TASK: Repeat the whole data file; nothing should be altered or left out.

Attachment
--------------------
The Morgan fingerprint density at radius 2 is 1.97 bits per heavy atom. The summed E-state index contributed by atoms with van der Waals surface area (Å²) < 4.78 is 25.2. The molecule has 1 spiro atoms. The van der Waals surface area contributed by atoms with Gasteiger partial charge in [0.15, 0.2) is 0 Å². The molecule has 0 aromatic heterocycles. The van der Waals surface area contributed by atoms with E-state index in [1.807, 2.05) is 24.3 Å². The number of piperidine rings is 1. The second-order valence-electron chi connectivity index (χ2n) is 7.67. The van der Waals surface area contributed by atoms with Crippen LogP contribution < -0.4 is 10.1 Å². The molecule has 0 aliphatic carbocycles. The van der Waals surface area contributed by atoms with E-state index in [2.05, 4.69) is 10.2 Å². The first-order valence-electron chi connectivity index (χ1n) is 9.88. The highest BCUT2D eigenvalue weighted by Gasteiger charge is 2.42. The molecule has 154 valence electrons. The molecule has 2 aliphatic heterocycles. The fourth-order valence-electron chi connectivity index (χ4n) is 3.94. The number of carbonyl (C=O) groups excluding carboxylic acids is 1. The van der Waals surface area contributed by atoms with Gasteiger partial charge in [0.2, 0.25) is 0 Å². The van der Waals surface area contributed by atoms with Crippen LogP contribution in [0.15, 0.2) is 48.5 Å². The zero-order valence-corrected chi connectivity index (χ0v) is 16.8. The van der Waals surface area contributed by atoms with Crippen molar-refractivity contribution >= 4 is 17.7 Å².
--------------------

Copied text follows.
The Morgan fingerprint density at radius 2 is 1.97 bits per heavy atom. The summed E-state index contributed by atoms with van der Waals surface area (Å²) < 4.78 is 25.2. The molecule has 1 spiro atoms. The van der Waals surface area contributed by atoms with Gasteiger partial charge in [0.15, 0.2) is 0 Å². The molecule has 0 aromatic heterocycles. The van der Waals surface area contributed by atoms with E-state index in [1.807, 2.05) is 24.3 Å². The number of piperidine rings is 1. The second-order valence-electron chi connectivity index (χ2n) is 7.67. The van der Waals surface area contributed by atoms with Crippen LogP contribution < -0.4 is 10.1 Å². The molecule has 0 aliphatic carbocycles. The van der Waals surface area contributed by atoms with E-state index in [2.05, 4.69) is 10.2 Å². The first-order valence-electron chi connectivity index (χ1n) is 9.88. The highest BCUT2D eigenvalue weighted by Gasteiger charge is 2.42. The molecule has 154 valence electrons. The molecule has 2 aliphatic heterocycles. The fourth-order valence-electron chi connectivity index (χ4n) is 3.94. The number of carbonyl (C=O) groups excluding carboxylic acids is 1. The van der Waals surface area contributed by atoms with Gasteiger partial charge in [0.2, 0.25) is 0 Å². The van der Waals surface area contributed by atoms with Crippen LogP contribution in [0.15, 0.2) is 48.5 Å². The zero-order valence-corrected chi connectivity index (χ0v) is 16.8. The van der Waals surface area contributed by atoms with Crippen molar-refractivity contribution >= 4 is 17.7 Å².